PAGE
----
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7 Steps to Preparing for the “Big One”

 

“It Only Takes One Storm to Change Your Life and Community”. If you live in hurricane prone area, like Florida, you need to be prepared. While hurricanes pose the greatest threat, tropical storms and depressions can also wreak havoc. Here in the St. Pete/Tampa Bay area we are susceptible to all three.

Before you begin to prepare for a big storm, you should know the basics. The major hazards that you should be aware of are storm surge flooding, inland flooding from heavy rains, destructive winds, tornadoes and high surf/rip currents.

  • Storm Surge: the abnormal rise of water generated by a storm’s winds. This is historically the leading cause of hurricane related deaths in the US. Storm surges and large battering waves can result in large loss of life and cause massive destruction along the coast
  • Flooding from Heavy Rains: this is the second leading cause of fatalities from landfalling tropical storms. Widespread torrential rains that are associated with these storms often cause flooding hundreds of miles inland.
  • Tornadoes: Tornadoes typically occur in rain bands well away from the center of the storm and often accompany land-falling tropical storms.
  • High Surf/ Rip Currents: Dangerous waves produced by a tropical storms winds can pose a major hazard to coastal residents and mariners.

So now that you have the basics, we should move on to how to prepare for this eventuality.

 

Step One: Determine Your Risk

 

Even if you don’t live on the coast, hurricanes can impact areas hundreds of miles inland. It’s easy to minimize the catastrophic damage that can be brought to an area, especially if it has been a long time since that area has been affected. It has been more than a decade since the US has been hit by a “major” (Category 3 or higher) hurricane, so don’t fall into that old trap of complacency. The National Weather Service has provided the following links to help you determine your risk:

*Historical Hurricane Tracks

*Hurricane Return Periods

 

Step Two: Develop an Evacuation Plan

Do you live in a storm surge hurricane evacuation zone? Do you even know? You need to answer this question and then learn where you would go and how if you are told to evacuate. You should have a location pre-determined and how you would travel there. Also, you need to account for your pets. Lastly put this plan in writing and share it with your entire house hold. Post it on the fridge or some other common area, where everyone can see it often. Below are 2 links that can help you determine whether your area is at risk of storm surges or has evacuation plans.

*2017 Evacuation Zone Identification Survey

*NOAA Maps

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Step Three: Assemble Disaster Supplies

When you plan to ride out a major storm, you need to account for a substantial amount to sustain each member of the house for at least one week. This needs to include non-perishable food, water and medicine as well as extra cash, battery powered radio and flashlights. (Don’t forget external chargers for cell phones such as a crank or solar powered USB charger). Below are two great links to help you prepare!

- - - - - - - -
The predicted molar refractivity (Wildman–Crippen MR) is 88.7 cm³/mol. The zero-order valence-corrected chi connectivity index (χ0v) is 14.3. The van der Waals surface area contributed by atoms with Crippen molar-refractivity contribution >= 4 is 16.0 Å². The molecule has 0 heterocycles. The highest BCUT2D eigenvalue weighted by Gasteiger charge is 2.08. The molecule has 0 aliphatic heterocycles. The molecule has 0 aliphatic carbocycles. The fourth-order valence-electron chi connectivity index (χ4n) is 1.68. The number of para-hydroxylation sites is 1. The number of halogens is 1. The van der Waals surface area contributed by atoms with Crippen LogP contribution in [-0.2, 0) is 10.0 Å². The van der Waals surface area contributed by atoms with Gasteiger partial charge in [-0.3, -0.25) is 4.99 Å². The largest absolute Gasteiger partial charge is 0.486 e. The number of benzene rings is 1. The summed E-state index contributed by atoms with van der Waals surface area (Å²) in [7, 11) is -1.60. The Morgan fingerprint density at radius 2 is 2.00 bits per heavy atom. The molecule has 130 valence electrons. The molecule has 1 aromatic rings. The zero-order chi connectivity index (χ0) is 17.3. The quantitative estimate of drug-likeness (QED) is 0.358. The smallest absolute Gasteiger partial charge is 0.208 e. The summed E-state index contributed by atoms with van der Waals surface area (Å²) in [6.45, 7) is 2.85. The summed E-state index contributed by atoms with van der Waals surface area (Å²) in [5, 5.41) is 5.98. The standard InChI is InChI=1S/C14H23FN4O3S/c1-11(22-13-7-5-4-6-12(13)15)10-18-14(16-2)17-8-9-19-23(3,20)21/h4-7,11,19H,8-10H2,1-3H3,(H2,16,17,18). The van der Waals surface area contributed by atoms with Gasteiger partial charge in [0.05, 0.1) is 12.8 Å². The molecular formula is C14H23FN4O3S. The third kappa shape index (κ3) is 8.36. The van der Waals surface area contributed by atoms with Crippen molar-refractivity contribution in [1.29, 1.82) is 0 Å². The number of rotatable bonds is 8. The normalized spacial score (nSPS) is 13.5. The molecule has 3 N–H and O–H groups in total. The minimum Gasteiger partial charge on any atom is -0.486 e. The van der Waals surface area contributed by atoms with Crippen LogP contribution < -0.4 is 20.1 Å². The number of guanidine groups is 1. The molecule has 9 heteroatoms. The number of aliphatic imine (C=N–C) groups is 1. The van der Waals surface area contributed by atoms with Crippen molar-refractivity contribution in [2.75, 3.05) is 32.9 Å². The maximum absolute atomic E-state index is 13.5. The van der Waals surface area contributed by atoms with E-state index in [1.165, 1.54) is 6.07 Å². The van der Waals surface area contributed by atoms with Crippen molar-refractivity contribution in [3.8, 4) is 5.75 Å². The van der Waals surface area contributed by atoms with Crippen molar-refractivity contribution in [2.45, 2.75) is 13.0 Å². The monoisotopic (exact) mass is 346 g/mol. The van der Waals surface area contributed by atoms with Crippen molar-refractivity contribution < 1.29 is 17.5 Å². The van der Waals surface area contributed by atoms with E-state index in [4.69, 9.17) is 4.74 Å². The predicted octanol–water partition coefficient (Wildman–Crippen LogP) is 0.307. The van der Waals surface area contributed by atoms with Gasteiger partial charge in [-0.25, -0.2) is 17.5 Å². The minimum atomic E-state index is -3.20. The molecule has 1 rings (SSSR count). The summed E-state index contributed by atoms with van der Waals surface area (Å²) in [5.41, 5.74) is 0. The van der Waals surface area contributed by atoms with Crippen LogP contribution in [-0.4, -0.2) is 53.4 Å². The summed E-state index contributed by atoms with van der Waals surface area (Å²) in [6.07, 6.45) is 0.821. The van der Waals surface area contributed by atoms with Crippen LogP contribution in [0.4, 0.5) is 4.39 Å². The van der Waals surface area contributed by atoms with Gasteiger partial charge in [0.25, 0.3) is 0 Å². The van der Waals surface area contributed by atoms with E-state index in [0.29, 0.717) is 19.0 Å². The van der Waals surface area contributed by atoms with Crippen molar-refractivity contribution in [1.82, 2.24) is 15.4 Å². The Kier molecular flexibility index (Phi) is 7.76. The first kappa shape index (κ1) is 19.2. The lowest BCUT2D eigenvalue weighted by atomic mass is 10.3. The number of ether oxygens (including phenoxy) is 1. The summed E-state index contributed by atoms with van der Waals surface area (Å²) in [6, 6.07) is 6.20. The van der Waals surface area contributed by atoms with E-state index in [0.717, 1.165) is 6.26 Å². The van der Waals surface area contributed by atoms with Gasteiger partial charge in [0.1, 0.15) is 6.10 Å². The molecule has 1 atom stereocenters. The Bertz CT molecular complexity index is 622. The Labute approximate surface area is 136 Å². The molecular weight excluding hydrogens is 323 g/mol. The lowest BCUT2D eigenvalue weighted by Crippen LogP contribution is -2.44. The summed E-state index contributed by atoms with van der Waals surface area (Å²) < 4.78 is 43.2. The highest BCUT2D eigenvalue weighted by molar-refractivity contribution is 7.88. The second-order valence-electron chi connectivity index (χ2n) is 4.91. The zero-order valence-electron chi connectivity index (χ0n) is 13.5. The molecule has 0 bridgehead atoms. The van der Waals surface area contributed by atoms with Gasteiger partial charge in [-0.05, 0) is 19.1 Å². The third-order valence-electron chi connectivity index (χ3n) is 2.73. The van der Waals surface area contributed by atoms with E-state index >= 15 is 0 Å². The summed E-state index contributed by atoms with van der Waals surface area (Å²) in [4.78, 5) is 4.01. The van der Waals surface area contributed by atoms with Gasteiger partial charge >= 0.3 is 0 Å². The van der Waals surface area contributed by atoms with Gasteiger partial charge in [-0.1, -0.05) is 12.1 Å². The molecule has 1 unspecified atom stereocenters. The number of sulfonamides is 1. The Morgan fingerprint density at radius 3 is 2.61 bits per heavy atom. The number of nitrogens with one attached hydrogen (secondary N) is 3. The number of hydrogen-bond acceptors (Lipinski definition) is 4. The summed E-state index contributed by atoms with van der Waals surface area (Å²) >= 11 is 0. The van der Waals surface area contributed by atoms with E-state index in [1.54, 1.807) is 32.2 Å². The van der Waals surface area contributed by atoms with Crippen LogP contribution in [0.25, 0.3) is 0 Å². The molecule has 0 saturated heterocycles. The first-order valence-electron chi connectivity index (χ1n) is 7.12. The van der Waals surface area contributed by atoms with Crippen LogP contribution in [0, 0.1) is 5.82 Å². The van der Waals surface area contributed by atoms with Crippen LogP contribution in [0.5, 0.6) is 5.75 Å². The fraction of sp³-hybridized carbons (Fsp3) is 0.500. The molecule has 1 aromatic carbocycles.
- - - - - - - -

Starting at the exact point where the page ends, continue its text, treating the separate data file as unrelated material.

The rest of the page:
*Make A Plan

*Assembling a Disaster Kit

 

Step Four: Check on Your Insurance Coverage

Your insurance will probably be the last thing on your mind if a major hurricane is looming of your horizon. Now is the time to call and make sure you have the proper homeowner’s insurance to repair or even replace your home. Don’t forget your car/boat or recreational items and remember that standard homeowners does not cover flooding! Flooding requires a separate policy and is often a major source of damage during hurricanes. Here are some websites that can help you determine if you have the right insurance and find coverage if you do not.

*If Disaster Strikes Will You Be Covered

*National Flood Insurance Program- FEMA

 

Step Five: Prepare Your Home

Obviously if you want to ride the storm out at home, you need to reinforce the weak points in your home. Even if you plan to evacuate, it is always best to protect as much as possible from damage. Many of the retrofits that will bring your home up to hurricane code don’t take as long, nor cost as much as you would expect. You will need the proper plywood, steel or aluminum panels to board up windows and door and of course the garage. See below for more information.

*FEMA Mitigation

*Hurricane Safety

*Protect Your Home

 

Step Six: Check on Your Neighbor

You might want to consider talking to your neighbor ahead of time about the chance of hurricanes and how to prepare. Many Americans rely on their neighbors and community for disaster relief, but being proactive may help neighbors PREVENT damage before the disaster strikes! See these links to help you start that conversation.

*Prepare

*Prepare-A-Thon

*National Weather Service

 

Step Seven: Complete Your Written Hurricane Plan

Now is the time to prepare, not after the tragedy strikes. Once the storm is on you, the pressure will be great and the time will be short, so use this time to get all of the details straightened out and protect you and your family! Take this time to write out your evacuation plan, to check on insurance and know where you will ride out the storm. Also stock up on supplies now, before the shelves are bare and the lines are horrendous. Don’t let yourself be caught unaware and unprepared!

*Ready Nation

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